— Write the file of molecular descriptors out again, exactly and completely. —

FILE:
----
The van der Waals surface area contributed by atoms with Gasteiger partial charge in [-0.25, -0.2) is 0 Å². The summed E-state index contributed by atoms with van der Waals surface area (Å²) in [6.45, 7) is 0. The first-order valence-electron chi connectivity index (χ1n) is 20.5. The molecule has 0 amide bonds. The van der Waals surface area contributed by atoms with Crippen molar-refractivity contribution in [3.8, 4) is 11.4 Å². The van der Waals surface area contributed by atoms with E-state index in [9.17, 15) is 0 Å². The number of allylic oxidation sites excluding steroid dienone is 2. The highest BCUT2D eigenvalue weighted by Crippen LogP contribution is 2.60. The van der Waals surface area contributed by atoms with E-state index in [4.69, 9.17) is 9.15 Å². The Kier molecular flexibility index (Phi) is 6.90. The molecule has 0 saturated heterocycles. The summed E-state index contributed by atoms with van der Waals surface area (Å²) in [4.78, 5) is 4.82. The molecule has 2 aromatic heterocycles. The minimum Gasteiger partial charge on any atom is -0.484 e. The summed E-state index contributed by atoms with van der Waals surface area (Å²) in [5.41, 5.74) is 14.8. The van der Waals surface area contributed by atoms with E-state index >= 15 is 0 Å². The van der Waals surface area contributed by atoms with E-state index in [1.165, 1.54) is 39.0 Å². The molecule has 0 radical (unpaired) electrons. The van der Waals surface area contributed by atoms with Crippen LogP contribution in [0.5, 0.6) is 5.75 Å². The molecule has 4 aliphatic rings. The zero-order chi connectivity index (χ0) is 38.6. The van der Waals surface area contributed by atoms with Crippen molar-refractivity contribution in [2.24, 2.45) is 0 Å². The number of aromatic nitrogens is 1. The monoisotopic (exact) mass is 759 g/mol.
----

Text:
The van der Waals surface area contributed by atoms with Gasteiger partial charge in [-0.25, -0.2) is 0 Å². The summed E-state index contributed by atoms with van der Waals surface area (Å²) in [6.45, 7) is 0. The first-order valence-electron chi connectivity index (χ1n) is 20.5. The molecule has 0 amide bonds. The van der Waals surface area contributed by atoms with Crippen molar-refractivity contribution in [3.8, 4) is 11.4 Å². The van der Waals surface area contributed by atoms with E-state index in [9.17, 15) is 0 Å². The number of allylic oxidation sites excluding steroid dienone is 2. The highest BCUT2D eigenvalue weighted by Crippen LogP contribution is 2.60. The van der Waals surface area contributed by atoms with E-state index in [4.69, 9.17) is 9.15 Å². The Kier molecular flexibility index (Phi) is 6.90. The molecule has 0 saturated heterocycles. The summed E-state index contributed by atoms with van der Waals surface area (Å²) in [4.78, 5) is 4.82. The molecule has 2 aromatic heterocycles. The minimum Gasteiger partial charge on any atom is -0.484 e. The summed E-state index contributed by atoms with van der Waals surface area (Å²) in [5.41, 5.74) is 14.8. The van der Waals surface area contributed by atoms with E-state index >= 15 is 0 Å². The van der Waals surface area contributed by atoms with E-state index in [1.165, 1.54) is 39.0 Å². The molecule has 0 radical (unpaired) electrons. The van der Waals surface area contributed by atoms with Crippen LogP contribution in [0.5, 0.6) is 5.75 Å². The molecule has 4 aliphatic rings. The zero-order chi connectivity index (χ0) is 38.6. The van der Waals surface area contributed by atoms with Crippen molar-refractivity contribution in [2.24, 2.45) is 0 Å². The number of aromatic nitrogens is 1. The monoisotopic (exact) mass is 759 g/mol.